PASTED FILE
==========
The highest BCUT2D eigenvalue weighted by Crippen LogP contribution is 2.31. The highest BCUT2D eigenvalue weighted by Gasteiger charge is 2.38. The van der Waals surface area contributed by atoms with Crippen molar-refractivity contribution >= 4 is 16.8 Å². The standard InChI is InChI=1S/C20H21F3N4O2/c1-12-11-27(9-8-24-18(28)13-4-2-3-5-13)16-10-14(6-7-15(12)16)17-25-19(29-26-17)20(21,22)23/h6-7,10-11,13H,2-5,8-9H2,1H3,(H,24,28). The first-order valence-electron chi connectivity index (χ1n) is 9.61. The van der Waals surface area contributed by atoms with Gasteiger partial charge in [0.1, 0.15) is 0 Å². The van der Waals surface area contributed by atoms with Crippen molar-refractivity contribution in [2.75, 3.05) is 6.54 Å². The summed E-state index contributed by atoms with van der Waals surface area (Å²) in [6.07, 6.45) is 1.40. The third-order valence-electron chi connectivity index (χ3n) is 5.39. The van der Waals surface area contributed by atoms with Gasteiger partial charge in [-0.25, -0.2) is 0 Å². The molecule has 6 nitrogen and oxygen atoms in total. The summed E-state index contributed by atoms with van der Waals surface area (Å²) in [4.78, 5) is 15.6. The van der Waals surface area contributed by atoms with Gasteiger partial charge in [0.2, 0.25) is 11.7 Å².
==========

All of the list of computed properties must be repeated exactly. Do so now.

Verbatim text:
The highest BCUT2D eigenvalue weighted by Crippen LogP contribution is 2.31. The highest BCUT2D eigenvalue weighted by Gasteiger charge is 2.38. The van der Waals surface area contributed by atoms with Crippen molar-refractivity contribution >= 4 is 16.8 Å². The standard InChI is InChI=1S/C20H21F3N4O2/c1-12-11-27(9-8-24-18(28)13-4-2-3-5-13)16-10-14(6-7-15(12)16)17-25-19(29-26-17)20(21,22)23/h6-7,10-11,13H,2-5,8-9H2,1H3,(H,24,28). The first-order valence-electron chi connectivity index (χ1n) is 9.61. The van der Waals surface area contributed by atoms with Gasteiger partial charge in [0.1, 0.15) is 0 Å². The van der Waals surface area contributed by atoms with Crippen molar-refractivity contribution in [2.75, 3.05) is 6.54 Å². The summed E-state index contributed by atoms with van der Waals surface area (Å²) in [6.07, 6.45) is 1.40. The third-order valence-electron chi connectivity index (χ3n) is 5.39. The van der Waals surface area contributed by atoms with Gasteiger partial charge in [-0.25, -0.2) is 0 Å². The molecule has 6 nitrogen and oxygen atoms in total. The summed E-state index contributed by atoms with van der Waals surface area (Å²) in [4.78, 5) is 15.6. The van der Waals surface area contributed by atoms with Gasteiger partial charge in [0.2, 0.25) is 11.7 Å².